As part of our Unlocked programme, sharing expertise across the ECI network, we recently welcomed Lisa Forte, partner at Red Goat, the cyber resilience and defence consultancy. Together with ECI’s Head of Cyber, Ash Patel, and Avantia’s CTO Dan Huddart, we discussed the current threat landscape and what boards can do to best protect themselves.
Lisa shared how cyber-attackers are now professionally run and globally recognised organisations, with processes and reporting to maximise extortion of as many companies as possible. As the attackers professionalise, what are the five biggest cyber threats facing companies?
1. Double extortion ransomware
In recent years, ransomware has emerged as one of the most prominent cyber threats, rapidly evolving from traditional malware attacks to more destructive ‘double extortion ransomware’. In the past, attackers would encrypt data and demand a ransom for the decryption key. Cyber attackers have now adopted a new tactic that amplifies the impact of ransomware attacks. Not only do they demand payment for decryption keys to unlock the encrypted data, but they also engage in data exfiltration, stealing sensitive information from the targeted companies. To add further pressure, these attackers threaten to publicly leak the stolen data unless the ransom is paid promptly.
As a result of this dual-threat strategy, numerous companies have found themselves compelled to give in to the ransom demands to prevent the potential exposure of their confidential data. This approach has proven alarmingly successful, pushing many organisations to pay the ransom as a desperate measure to avoid reputational damage and potential legal consequences.
2. Politically motivated groups & DDoS attacks
The rise of pro-Russian hacking groups has led to a surge in Distributed Denial of Service (DDoS) attacks, which flood servers and network sites to prevent users from accessing them. The aim is to cause downtime for websites, creating potential financial losses and significant disruption to businesses. E-commerce websites are particularly under threat due to the damage these attacks cause, as well as financial organisations and companies who are seen to be in support of Ukraine.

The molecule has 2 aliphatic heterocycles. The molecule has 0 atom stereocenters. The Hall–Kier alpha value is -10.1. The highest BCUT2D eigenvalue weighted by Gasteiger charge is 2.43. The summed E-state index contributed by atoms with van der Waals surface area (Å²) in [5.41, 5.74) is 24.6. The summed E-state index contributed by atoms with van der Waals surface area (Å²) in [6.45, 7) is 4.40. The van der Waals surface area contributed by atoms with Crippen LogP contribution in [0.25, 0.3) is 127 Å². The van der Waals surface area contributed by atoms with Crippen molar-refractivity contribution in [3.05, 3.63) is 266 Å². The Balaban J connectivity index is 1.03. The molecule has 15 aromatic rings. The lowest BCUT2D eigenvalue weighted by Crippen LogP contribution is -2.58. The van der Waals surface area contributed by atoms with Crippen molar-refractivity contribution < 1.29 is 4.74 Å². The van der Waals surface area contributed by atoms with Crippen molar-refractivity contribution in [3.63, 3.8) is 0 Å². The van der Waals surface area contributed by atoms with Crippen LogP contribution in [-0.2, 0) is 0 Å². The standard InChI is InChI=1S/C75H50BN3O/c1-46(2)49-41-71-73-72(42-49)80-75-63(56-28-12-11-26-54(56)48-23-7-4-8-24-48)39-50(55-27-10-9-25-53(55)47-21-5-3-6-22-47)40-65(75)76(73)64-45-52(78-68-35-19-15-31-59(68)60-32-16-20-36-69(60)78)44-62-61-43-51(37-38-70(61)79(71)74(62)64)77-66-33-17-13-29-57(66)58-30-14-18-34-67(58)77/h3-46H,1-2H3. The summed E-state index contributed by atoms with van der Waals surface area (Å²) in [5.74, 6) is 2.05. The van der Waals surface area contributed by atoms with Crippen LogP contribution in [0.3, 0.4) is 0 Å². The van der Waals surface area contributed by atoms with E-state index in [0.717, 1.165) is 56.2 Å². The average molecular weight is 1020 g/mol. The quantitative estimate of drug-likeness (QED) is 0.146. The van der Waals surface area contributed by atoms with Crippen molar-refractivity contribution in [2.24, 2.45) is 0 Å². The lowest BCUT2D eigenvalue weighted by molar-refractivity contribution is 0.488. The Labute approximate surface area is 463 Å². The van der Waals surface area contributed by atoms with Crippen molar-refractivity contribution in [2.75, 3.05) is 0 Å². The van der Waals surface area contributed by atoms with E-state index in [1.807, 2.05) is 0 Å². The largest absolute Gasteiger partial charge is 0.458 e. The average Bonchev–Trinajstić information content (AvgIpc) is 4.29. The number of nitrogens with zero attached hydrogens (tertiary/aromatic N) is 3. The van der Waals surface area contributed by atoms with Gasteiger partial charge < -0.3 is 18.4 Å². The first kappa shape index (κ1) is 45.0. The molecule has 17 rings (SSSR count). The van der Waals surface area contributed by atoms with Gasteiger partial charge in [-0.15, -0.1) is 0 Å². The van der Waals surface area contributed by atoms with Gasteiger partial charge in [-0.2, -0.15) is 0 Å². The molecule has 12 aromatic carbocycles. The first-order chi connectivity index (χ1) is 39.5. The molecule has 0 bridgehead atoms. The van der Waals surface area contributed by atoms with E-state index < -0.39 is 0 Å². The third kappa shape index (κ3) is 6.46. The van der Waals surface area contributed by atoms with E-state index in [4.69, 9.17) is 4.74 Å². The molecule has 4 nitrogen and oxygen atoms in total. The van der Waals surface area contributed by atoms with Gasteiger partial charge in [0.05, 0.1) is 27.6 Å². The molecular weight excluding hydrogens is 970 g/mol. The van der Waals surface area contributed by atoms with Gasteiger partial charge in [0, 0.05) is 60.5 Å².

3. Employee targeted attacks
The number of insider threats has been rising as employees are increasingly collaborating with attackers, granting access to networks, and sharing sensitive data. The cost-of-living crisis has made individuals more susceptible to manipulation, contributing to this trend. To mitigate the risk, companies should adopt a principle of least privilege, ensuring that employees only have access to the data that is essential for their roles.
4. LinkedIn targeting
Hackers are increasingly using alternative social engineering techniques, such as building long-term relationships on professional platforms such as LinkedIn to gain access to sensitive information. Some companies, including MI5 & CPNI, have launched the app ‘Think before you link’, which is a series of targeted training sessions on what this looks like on LinkedIn or other similar platforms.
Using generative AI can help attackers streamline their operations and make it more difficult for employees to spot the attack. That being said, this hasn’t yet drastically impacted attacks, as their previous approach was already so effective!
In the face of all these significant threats, what can all boards do to tackle the different issues?
1. Every board should conduct a review of all systems and applications
This means spending time evaluating; what does my business need to survive/run? What are the critical systems that need protecting? The board should consider how the business would be able to operate in the event of an attack, how long it would it take to get back online and where an attack would have the greatest impact. For example, could you do business without emails, and do you therefore have the necessary contact details of key stakeholders in the event of an attack? Cyber accreditations such as ISO27001 or SOC 2 are a key way to front-foot your cyber awareness and preparedness internally.
Dan Huddart, Chief Technology Officer at ECI-backed business Avantia, spoke about how they have developed an ‘always on’ approach. This includes putting processes in place to take immediate action and isolate if any threats are identified.
2. Create a crisis management structure
Developing a comprehensive cyber incident response plan is crucial and should be prepared as if an attack is an inevitability. Pre-building comms statements and establishing clear protocols will help with swiftly and effectively handling the response, as the board will struggle with bandwidth during a crisis.
3. Tabletop exercises
Regular tabletop exercises can help identify weaknesses and improve response capabilities. Establish a structure of Gold (strategic decision maker), Silver (tactical) and Bronze (operational) teams, and make sure everyone knows where they sit in this. This should be re-run annually, or if the risk changes, for example with an acquisition.
4. Staff training
While technical prevention methods are essential, the weakest link in cybersecurity often lies with employees, therefore making it essential to provide adequate training for all staff. Good examples of this can be engaging video series, ideally delivered in the flow of work and tailored to the specific needs of individuals, rather than one-size-fits-all content platforms.
5. Cyber insurance
Cyber insurers can be hugely valuable during an attack; they can offer PR support, additional call-centre resources to help with the influx of enquiries and can assist with negotiating with the ransomware group. However, this can be difficult and costly to obtain and maintain.